SIU receives startup grant to study algae blooms
CARBONDALE, Ill. (KFVS) - Southern Illinois University researchers are working on a project that will help keep the campus lake clean.
The funding from this project came from a startup grant from the U.S. EPA. That grant is worth $25,000.
Over the last 10 years, Campus Lake has seen an algae bloom issue two to three times.
The algae in the water can be toxic to humans.
SIU Assistant Professor Dr. Jia Lau said they want to protect public health and increase recreation at the campus lake.
That’s why student researchers and professors say it’s so important to mitigate the algae bloom.
The algae bloom occurs when phosphate seeps into the water. That phosphate is in fertilizer that is applied near the lake. Warmer temperatures and humidity also play a role.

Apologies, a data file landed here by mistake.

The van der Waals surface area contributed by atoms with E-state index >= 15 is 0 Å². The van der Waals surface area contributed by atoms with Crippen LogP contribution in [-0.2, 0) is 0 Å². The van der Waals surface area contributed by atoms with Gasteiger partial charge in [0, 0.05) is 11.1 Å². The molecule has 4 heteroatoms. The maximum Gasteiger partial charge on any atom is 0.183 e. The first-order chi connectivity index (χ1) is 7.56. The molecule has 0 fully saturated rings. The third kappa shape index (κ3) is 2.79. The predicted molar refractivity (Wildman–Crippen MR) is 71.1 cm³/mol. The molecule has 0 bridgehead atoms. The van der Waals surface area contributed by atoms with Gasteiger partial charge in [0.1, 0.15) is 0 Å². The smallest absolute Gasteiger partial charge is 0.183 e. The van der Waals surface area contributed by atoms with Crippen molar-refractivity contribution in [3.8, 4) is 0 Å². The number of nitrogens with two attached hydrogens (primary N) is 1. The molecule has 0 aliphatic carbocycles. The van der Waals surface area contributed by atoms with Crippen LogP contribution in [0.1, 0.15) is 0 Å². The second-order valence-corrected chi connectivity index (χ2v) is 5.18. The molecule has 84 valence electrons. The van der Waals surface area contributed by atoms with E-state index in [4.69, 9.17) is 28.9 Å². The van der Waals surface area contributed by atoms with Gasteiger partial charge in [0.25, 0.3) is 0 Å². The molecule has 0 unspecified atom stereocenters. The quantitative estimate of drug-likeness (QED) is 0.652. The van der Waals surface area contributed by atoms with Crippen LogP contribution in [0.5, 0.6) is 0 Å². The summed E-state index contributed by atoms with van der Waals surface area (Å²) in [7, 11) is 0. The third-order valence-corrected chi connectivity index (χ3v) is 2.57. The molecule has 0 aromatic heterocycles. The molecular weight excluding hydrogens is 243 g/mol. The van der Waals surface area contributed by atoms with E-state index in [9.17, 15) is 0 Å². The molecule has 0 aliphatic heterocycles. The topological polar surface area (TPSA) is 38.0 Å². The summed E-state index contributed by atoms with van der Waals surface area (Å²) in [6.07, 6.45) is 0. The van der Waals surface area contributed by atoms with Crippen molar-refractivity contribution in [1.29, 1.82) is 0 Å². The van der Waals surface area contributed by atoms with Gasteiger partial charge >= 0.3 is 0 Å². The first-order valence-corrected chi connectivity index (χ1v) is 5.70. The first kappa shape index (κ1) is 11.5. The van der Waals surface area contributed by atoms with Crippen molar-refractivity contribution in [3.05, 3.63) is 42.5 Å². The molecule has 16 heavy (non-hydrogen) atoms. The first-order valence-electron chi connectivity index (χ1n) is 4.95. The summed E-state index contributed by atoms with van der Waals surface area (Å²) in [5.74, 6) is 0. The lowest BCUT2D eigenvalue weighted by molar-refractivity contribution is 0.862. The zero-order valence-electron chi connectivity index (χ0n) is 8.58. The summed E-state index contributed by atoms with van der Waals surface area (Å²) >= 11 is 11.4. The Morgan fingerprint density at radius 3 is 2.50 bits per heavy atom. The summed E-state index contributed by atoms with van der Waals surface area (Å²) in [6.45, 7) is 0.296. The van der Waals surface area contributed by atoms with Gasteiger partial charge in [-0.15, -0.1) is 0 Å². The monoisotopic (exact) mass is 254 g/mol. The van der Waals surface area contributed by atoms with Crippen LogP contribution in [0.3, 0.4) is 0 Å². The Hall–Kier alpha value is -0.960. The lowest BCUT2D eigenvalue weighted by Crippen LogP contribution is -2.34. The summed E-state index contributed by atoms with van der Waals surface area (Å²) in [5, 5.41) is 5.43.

“So we are using, actually, some nanomaterials. This nanomaterials can also be active on the solar light,” said Lau.
Those nanomaterials are made up of both Iron and titanium. Those materials will be put in a floating device that will be placed on the lake to kill the algae bloom.
The lake has restricted fishing and swimming due to toxins that may cause skin rashes.
But Dr. Liu wanted to give credit to all hands on deck.
She said several students in different departments, including engineering; geography and chemistry, are offering to help with the project.
The research team will also be monitoring the Carbondale reservoir for the algae bloom.
The first phase of the work began in December 2020 and will run through November 2021.
The university could win another grant worth $100,000 if they discover a way to prevent algae blooms in real-world situations.
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